Cover Art: David J. Carol
Cover & Interior Design: Alban Fisher
October 15, 2017, ISBN 978-1-936919-55-0
"Vital reading for the #MeToo movement" — San Francisco Chronicle
One of Luna Luna Magazine's "Best Books of 2017"
Long Listed for Jacar Press's Julie Suk Award
"[A] fierce new collection ... It would be easy to call these poems brave, tough, and angry but fairer to say that Melnick has gone beyond to a cool, critical assessment of moments that define women's lives." Library Journal
"In Landscape with Sex and Violence, Melnick writes in part to show rape culture as unambiguous, to reveal misogyny’s normalization as absurd, and to defy those who ask about a victim’s 'role in the incident.' But she mines complexity by grounding these poems in the survivor’s mental strategies... Melnick represents two related dimensions of rape culture: that it is a constant feature of the world in which one lives, and that it changes the way one sees that world." Boston Review
About Lynn Melnick
Lynn Melnick is the author of Landscape with Sex and Violence (2017), If I Should Say I Have Hope (2012), and the co-editor of Please Excuse This Poem: 100 Poets for the Next Generation (2015). Her poetry has appeared in APR, The New Republic, The New Yorker, The Paris Review, A Public Space, and elsewhere, and she has written essays and book reviews for Boston Review, LA Review of Books, and Poetry Daily, among others. A 2017-2018 fellow at the New York Public Library’s Cullman Center for Scholars and Writers, she teaches poetry at the 92Y and serves on the Executive Board of VIDA: Women in Literary Arts. Born in Indianapolis, she grew up in Los Angeles and currently lives in Brooklyn.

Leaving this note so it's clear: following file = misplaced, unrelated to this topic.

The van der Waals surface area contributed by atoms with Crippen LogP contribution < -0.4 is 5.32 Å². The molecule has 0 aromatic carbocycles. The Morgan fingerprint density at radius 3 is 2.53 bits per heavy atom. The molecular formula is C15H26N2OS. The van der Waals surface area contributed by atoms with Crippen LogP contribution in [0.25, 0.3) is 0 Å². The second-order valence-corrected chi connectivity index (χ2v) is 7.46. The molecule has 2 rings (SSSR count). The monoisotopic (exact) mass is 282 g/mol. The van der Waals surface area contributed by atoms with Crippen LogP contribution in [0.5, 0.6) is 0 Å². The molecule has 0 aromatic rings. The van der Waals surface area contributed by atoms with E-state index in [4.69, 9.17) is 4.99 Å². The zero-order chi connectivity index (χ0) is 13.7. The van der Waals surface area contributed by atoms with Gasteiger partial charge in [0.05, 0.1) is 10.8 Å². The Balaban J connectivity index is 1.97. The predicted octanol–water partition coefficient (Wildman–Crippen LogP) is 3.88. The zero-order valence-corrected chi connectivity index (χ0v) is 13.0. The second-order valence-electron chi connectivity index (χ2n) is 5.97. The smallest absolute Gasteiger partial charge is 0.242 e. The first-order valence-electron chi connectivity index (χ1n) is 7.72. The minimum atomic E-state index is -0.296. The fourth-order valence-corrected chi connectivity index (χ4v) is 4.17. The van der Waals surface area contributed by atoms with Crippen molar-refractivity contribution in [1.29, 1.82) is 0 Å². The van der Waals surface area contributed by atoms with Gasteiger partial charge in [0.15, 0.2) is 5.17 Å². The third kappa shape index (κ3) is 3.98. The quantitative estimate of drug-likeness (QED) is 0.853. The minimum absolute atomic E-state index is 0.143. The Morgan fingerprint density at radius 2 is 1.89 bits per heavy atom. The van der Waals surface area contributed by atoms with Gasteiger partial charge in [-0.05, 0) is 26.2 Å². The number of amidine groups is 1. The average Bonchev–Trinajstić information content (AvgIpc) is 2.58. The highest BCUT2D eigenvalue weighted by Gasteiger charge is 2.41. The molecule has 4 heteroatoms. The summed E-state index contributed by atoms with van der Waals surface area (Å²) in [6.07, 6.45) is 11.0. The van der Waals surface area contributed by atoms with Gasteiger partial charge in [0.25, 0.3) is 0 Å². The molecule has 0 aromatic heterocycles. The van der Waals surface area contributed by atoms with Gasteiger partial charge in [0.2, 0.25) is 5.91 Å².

Landscape with Sex and Violence by Lynn Melnick (Digital)
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from Landscape with Stucco and Dandelion
Slumped against the sunlit stucco
I fail to keep my wits about me in a choke of triggers.
I down this dandelion poison because the promise
pitches a floral danger I could live inside.
I didn’t emerge well-trained into this savage vista
because all the houseplants were succulent, and,
while anyone could witness rot writ all over my blighted arrangement,
no one stepped in.
About Landscape with Sex and Violence
The poems in Landscape with Sex and Violence explore what it means to exist within a rape culture so entrenched that it can’t be separated from the physical landscapes in which it enacts itself. Lyrically complex and startling—yet forthright and unflinching— these poems address rape, abortion, sex work, and other subjects frequently omitted from male-dominated literary traditions, without forsaking the pleasures of being embodied, or the value of personal freedom, of moonlight, and of hope. Throughout, the topography and mythology of California, as well as the uses and failures of language itself, are players in what it means to be a woman, a sexual being, and a trauma survivor in contemporary America.
Reviews and Interviews
What To Read When Everyone Is Talking About Rape. A list of astonishing books that offer the richness and strength of women up at The Rumpus.
Unapologetically Stepping In: Lynn Melnick's Landscape with Sex and Violence by Rosebud Ben-Oni up at Kenyon Online